Heat signatures (red) and smoke plumes (light blue haze) are visible from fires burning in Alaska and Canada’s Yukon. The National Interagency Fire Center’s Incident Management Situation Report from 03 July 2004 reports the Wolf Creek Fire northeast of Fairbanks has burned 33,500 acres and percent of containment was not known (Source: OSEII).
Alaska Interagency Coordination Center
Fort Wainwright, Alaska
03 July, 18:00 hrs
Statewide ban on sale and use of fireworks
Firework Ban: On order from the State Fire Marshal, the sale and use of fireworks is hereby suspended until further notice. There is also a burn ban for all open fires, including campfires.
Wolf Creek: It is confirmed that five structures burned in the Wolf Creek Fire after the fire was extremely active on June 1, 2004.
Ten hand crews have been ordered to help with line construction and mop up. Allen Chrismans Type 2 Incident Command Team will assume responsibility for the fire at 6 p.m. tonight. A public meeting will be held tomorrow, July 4, at 7:00 p.m. at the Chena Hot Springs Resort Activity Center for anyone wanting more information about the fire.
Boundary: The Steese Highway remains closed. At 5:00 p.m. today, managers of the Boundary Fire are meeting to discuss how and when it may be safe to allow residents better access to their homes. Managers will take into account ongoing safety issues.
Eagle Complex: The King Creek Fire made an intense run and crossed the Taylor Highway between mile markers 121 and 126. Firefighters on scene estimate that traffic will be held for approximately four hours.
The Dawson Fire has crossed the Canadian border into Alaska. The fire is approaching the Yukon River near Eagle. Crews are completing line construction around both the town and village of Eagle.
Safety: Firefighter and public safety is the top priority on every fire. Maintaining a good safety record on fires requires time and constant attention from every single firefighter. A total of six firefighter injuries have occurred to date on all of the fires currently active in the entire state. Of the four people injured on Boundary, all have been able to return to work already. No injuries to residents or other members of the public are known to have happened in relation to any of the fires.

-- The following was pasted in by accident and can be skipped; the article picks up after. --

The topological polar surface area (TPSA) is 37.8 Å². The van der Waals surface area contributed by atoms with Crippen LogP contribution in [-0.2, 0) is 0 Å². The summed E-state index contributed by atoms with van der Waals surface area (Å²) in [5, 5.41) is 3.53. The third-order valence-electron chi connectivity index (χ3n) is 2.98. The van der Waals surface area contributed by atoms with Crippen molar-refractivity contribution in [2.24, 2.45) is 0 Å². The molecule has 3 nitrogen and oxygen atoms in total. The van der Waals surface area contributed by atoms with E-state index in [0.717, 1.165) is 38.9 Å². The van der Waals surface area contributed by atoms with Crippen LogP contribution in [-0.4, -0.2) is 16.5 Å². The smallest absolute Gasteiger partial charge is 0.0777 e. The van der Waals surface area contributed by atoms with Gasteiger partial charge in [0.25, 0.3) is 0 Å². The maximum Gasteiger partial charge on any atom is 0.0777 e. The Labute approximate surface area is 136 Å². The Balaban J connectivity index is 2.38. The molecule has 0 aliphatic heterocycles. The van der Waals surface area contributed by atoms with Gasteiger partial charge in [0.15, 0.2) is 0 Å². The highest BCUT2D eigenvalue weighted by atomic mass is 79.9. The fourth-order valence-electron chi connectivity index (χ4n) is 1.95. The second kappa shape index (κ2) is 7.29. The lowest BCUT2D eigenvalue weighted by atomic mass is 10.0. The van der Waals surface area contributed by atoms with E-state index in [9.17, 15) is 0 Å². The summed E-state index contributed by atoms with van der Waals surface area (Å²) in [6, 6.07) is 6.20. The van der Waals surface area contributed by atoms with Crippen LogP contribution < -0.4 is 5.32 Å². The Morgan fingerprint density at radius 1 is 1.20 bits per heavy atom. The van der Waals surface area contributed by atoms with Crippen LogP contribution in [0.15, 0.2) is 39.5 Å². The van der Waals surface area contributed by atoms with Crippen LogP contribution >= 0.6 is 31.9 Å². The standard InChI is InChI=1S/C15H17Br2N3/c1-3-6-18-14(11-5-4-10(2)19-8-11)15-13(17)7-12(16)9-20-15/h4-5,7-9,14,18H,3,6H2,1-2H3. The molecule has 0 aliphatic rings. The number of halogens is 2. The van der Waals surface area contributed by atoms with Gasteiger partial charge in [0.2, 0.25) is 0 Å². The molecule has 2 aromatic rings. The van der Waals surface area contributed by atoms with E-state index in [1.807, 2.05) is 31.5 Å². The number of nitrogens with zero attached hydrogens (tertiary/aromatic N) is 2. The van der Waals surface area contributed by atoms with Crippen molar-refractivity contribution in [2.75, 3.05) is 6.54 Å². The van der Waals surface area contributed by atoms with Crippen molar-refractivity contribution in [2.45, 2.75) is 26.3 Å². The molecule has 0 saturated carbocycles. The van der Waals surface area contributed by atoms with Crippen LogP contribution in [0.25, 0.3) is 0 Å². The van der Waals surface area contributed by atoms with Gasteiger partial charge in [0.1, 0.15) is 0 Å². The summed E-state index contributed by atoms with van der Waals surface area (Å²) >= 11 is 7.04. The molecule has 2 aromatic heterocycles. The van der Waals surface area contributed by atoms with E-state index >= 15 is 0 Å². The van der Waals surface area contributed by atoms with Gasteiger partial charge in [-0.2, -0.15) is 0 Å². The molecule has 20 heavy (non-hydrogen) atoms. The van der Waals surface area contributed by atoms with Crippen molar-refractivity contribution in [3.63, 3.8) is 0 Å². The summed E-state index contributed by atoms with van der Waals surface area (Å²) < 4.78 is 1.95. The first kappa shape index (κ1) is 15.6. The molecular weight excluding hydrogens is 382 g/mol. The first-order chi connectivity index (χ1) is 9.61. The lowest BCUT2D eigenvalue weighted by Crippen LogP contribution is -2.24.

Source: Alaska Fire Service
People displaced by Alaska wildfires begin returning home
FOX, Alaska (AP) — Cool, humid weather Sunday helped slow the advance of an fire that caused the evacuation of hundreds of homes and businesses in Alaska’s Interior, and forecasters predicted wetter weather would soon follow.
The evacuation order remained in effect Sunday as the fire spread over 306,000 acres, up from 280,000 the day before.
Susan Woods was among the few evacuees allowed to return home as much of the heavy smoke blanketing the region about 30 miles north of Fairbanks dissipated.
“To get in my own bed seems more appealing than celebrating the Fourth of July,” she said before leaving the truck-stop lot that had been her temporary home for five days.
Many residents camped out at the truck stop with their pets. Others took their animals — including horses, llamas, reindeer and goats — to the fairgrounds in Fairbanks.
Most displaced by the fire were urged to stay away Sunday, though state troopers let some homeowners return to retrieve possessions or check on property, fire officials said.
Firefighters planned to bulldoze and burn out a fire line between evacuated areas and the southwestern edge of the fire, which has damaged at least one home, fire information officer C.J. Norvell said.
The Alaska Army National Guard dispatched two helicopters equipped with 900-gallon buckets that can be used to drop water on fires.
The fire, started June 13 by lightning, is considered 15 percent contained, fire officials said. It was the largest of 62 fires active in the state on Sunday, and the only one with an evacuation order in effect. So far this year, more than 1.8 million acres in Alaska have burned.
Elsewhere, a 4,090-acre fire about 110 miles northeast of Tucson, Ariz., threatened the observatory that is home to the $120 million Large Binocular Telescope — one of the world’s most powerful optical instruments.
“It’s threatened, but I think it’s defendable,” said Duane Archuleta, an operations chief for the fire management team.
Firefighters planned to build a protection line around Mount Graham International Observatory and reinforce nearby roads that will be used as barriers against the blaze.
The fire, which was caused by lightning, and another 5,254-acre fire nearby prompted the evacuation of the observatory and 70 to 80 homes on the mountain Friday. No homes or cabins were imminently threatened, but state officials issued a health advisory to protect people in nearby towns from smoke.
The two Arizona fires were 5 percent contained on Sunday.